Why go through all the trouble, you may ask? Typically, accident scenes are cleaned up, with some accident-prone things moved after the parties leave for the hospital or the police station. Preserving the scene of the accident by taking photos shortly after it happened can help build your case.

Consider asking witnesses for their contact numbers and other personal details as well. This way, it’s makes it easy to contact them for important questions that could help you.

3. Contact the Police

Any accident that sets off personal injury or property damage should be reported to the police for incident recording. Once notified of an incident, it’s the duty of the enforcement officer to document the incident, proceed to the scene, and list down the observations about the potential cause of the mishap.

The police officer will also take note if any of those involved in the problem have been cited for traffic violations or any other forms of a felony. Ask for a copy of the police report and keep it in your files.

4. File an Insurance Claim

Personal injuries could impact many areas of your life, so it is essential to try and file an insurance claim to compensate for the damages suffered and the costs incurred.

An insurance claim may cover payments for property damages, medical expenses, lost wages, as well as pain and suffering.

There’s a caveat, though. Insurance companies are known to find ways to devalue or undermine an insurance claim. They may go to great lengths to convince a victim to alter the facts about the incident. Insurance adjusters will talk to the victim in order to pay the least possible amount of compensation for the accidental damages incurred.

That being said, you should not rush into signing any document unless you talk to an attorney.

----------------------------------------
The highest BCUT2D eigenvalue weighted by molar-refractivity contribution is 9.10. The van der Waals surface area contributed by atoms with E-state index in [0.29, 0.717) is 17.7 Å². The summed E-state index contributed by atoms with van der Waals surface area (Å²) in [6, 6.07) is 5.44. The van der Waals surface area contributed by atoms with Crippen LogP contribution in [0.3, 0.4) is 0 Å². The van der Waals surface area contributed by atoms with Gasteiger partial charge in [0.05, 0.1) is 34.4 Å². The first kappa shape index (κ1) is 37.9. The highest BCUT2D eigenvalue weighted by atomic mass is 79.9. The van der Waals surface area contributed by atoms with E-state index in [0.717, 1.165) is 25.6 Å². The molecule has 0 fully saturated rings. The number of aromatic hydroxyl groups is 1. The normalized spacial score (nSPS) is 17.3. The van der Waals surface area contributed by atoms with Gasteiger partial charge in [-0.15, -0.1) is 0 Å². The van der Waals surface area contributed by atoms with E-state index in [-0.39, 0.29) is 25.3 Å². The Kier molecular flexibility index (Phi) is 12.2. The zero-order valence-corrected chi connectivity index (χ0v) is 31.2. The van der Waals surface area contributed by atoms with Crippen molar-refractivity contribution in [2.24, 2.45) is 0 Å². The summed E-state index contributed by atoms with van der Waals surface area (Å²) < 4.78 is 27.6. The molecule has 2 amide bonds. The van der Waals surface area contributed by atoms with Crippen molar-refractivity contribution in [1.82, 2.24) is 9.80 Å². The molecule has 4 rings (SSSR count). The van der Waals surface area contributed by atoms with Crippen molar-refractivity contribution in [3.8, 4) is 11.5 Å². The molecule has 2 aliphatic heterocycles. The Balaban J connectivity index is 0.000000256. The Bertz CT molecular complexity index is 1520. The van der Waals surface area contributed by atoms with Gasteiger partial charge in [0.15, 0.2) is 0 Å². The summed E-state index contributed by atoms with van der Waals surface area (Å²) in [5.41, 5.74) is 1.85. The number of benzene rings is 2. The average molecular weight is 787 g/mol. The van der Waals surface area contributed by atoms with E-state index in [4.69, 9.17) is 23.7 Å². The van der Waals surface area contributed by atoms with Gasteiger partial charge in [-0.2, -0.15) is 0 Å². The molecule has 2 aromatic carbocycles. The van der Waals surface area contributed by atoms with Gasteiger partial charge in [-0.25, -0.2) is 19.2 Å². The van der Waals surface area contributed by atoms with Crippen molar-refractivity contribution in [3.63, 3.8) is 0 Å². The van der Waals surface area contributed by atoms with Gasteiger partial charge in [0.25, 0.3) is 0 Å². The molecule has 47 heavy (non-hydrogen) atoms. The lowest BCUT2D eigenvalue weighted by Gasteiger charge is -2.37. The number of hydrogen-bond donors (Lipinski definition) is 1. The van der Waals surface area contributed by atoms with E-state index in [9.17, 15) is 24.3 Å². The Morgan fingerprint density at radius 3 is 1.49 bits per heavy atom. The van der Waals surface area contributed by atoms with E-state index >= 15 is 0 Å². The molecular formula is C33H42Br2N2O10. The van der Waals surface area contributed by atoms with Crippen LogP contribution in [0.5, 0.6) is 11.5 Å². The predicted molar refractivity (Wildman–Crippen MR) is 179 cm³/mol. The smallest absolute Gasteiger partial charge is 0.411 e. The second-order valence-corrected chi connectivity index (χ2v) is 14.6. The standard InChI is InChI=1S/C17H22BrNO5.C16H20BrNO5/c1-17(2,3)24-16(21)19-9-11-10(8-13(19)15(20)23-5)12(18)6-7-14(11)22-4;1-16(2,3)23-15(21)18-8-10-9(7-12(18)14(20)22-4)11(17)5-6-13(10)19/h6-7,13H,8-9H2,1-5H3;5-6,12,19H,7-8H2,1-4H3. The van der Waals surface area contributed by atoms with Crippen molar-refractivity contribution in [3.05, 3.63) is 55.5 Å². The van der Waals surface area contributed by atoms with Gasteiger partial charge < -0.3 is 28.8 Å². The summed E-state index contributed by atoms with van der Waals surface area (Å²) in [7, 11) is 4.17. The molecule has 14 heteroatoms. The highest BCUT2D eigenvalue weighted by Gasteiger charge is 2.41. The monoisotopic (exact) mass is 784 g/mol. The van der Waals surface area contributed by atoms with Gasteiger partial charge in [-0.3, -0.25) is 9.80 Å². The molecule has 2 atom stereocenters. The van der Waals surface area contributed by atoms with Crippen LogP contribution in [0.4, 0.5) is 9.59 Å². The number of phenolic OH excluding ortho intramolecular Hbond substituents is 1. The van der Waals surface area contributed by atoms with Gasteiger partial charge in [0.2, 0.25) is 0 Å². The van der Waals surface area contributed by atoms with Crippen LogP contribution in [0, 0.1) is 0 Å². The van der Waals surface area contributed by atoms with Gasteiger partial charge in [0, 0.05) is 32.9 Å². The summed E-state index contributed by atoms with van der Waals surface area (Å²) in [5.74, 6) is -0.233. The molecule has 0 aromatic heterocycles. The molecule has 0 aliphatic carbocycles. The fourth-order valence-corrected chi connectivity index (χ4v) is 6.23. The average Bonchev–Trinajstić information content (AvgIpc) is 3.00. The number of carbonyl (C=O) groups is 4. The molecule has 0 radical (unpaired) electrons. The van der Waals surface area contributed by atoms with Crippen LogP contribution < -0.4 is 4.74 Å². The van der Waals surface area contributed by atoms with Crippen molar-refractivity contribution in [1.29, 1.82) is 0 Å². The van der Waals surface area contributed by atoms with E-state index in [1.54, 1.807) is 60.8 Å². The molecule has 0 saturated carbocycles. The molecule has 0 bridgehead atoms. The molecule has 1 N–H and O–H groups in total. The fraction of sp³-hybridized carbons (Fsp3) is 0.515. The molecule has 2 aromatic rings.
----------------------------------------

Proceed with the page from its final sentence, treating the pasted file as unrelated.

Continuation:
5. Consider Talking to a Lawyer

If the damages and injuries are caused by professional or company negligence, consider talking to a lawyer who specializes in these types of complaints. A lawyer will be able to walk you through your personal injury claims.

Personal injury accidents that qualify for insurance and other claims are quite limited. Below are the most incidents that qualify for insurance claims:

  • Wrongful Death
  • Car Accidents
  • Workers Compensation
  • Dog Bites
  • Slip and Fall

What Not to Do

For your benefit, avoid doing the following:

  • Saying ‘sorry,’ as it may be construed as an admission of guilt.
  • Leaving the scene before you get the other driver’s contacts and have taken photos and videos or other forms of scene documentation (in the event of a vehicular collision)
  • Saying it’s okay, as it may also be taken as an admission of guilt
  • Talking to insurance adjusters without your lawyer.


Personal injuries are often attributed to car mishaps. While most injuries are indeed caused by this type of accident, damages that result from medical malpractice, negligence of responsibilities that lead to slip and fall, workplace accidents, and animal attacks fall under the category, too. In these instances, the priority should be the well-being and safety of the victim or sufferer.

However, if you think you’re a victim of an individual or entity’s irresponsibility, gather all the information you could muster and try to file a claim.